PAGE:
An ideal solution could be to back up on two external hard drives (one of which is kept in the vicinity of the computer, the other - because of the risk of fire or water damage - in a different location). If there is an additional backup in the cloud, it is unlikely you’ll experience data loss if the restoration of the files can be performed. Unfortunately, quite often even though consistent backups are performed, there are no checks done to the restoration process itself so it is only after a loss that one discovers that the backed up data may be corrupted or even non-existent.

It is recommend doing an incremental backup as it saves time and storage space and then additionally, from time to time, doing a full backup.

The 3-2-1 backup rule

To avoid data loss, the 3-2-1 backup rule should be adopted. This rule simply states that a user – whether it be a consumer or a company – should store precious data 3 times. In addition to the original data storage place – your computer, NAS, server or storage - you should have two other backups. These two should use different technologies, e.g. one could be on tapes, while the other one on the Cloud.

What kind of data should you back up?

Regardless of the system backup - files that have a personal or business value should be saved: holiday photos or videos of children, personal and business correspondence, invoices or thesis... if it’s important to you, it should be protected.

The easiest way is to use the Backup and File Manager. A much more convenient way would be to use of appropriate programmes. I would suggest you do not scrimp on this as you’ll be exposing the security of your critical data. It is better to purchase a well-known and professional programme, which gives you the option to ask questions and chat about any issues you may experience with real people. These tools have the functionality to back up individual disks, partitions and directories automatically at preset times. Also the checks of the backed up data is handled by these tools as well as being able to perform the restore itself.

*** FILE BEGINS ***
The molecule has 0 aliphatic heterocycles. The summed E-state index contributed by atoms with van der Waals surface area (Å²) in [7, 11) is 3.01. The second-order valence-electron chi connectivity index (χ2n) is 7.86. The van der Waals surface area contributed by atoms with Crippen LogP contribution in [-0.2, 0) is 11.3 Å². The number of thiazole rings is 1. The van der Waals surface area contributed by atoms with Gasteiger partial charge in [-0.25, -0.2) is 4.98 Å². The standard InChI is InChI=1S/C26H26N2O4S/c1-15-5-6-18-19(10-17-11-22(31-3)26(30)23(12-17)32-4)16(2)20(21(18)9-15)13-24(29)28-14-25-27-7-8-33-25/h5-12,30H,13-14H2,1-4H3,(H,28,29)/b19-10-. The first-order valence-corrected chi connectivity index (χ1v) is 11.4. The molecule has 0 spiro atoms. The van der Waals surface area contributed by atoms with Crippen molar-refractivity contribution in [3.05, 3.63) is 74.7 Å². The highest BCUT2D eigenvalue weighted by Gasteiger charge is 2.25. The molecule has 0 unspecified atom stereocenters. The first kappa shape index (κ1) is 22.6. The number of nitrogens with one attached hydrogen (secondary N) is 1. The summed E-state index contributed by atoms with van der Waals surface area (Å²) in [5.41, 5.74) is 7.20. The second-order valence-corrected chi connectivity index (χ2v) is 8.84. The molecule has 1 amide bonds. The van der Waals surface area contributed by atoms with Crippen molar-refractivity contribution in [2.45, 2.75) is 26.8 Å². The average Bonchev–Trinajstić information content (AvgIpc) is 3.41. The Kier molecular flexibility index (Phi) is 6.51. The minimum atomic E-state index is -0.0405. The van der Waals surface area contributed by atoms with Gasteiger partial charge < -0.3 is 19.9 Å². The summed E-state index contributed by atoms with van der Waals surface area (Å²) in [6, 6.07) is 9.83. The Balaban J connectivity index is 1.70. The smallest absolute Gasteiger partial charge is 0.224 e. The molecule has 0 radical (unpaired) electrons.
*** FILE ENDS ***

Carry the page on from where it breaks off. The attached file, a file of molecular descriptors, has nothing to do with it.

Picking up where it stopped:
A professional tool runs automatically after customising your settings. When using it for the first time a full backup of all built-in and attached disks is applied, thereafter incremental backups are regularly executed. And also a full backup will be done again after a predetermined time interval.

What happens if my backup fails?

Ontrack Data Recovery experts have seen quite a lot of data loss and recovery cases over the years due to problems with the client backup. Therefore they urge everyone to follow these tips:

  • Take time to invest in a backup solution and create a backup plan
  • Decide on the appropriate backup interval that suits your needs. (The longer the interval, the more chance that the data might not be up-to-date)
  • Make sure the backups run regularly according to the set schedule
  • Check the backup reports for error messages or a failed backup
  • Test and check the hardware, the backup software and the backups regularly – at least once every 3 months – to make sure that the hardware and software are working properly, the data is accurately mapped and the files are intact
  • And finally: do not panic when the backup does not work. Do not make any hasty decisions! If in doubt get in contact with a professional data recovery expert like Ontrack.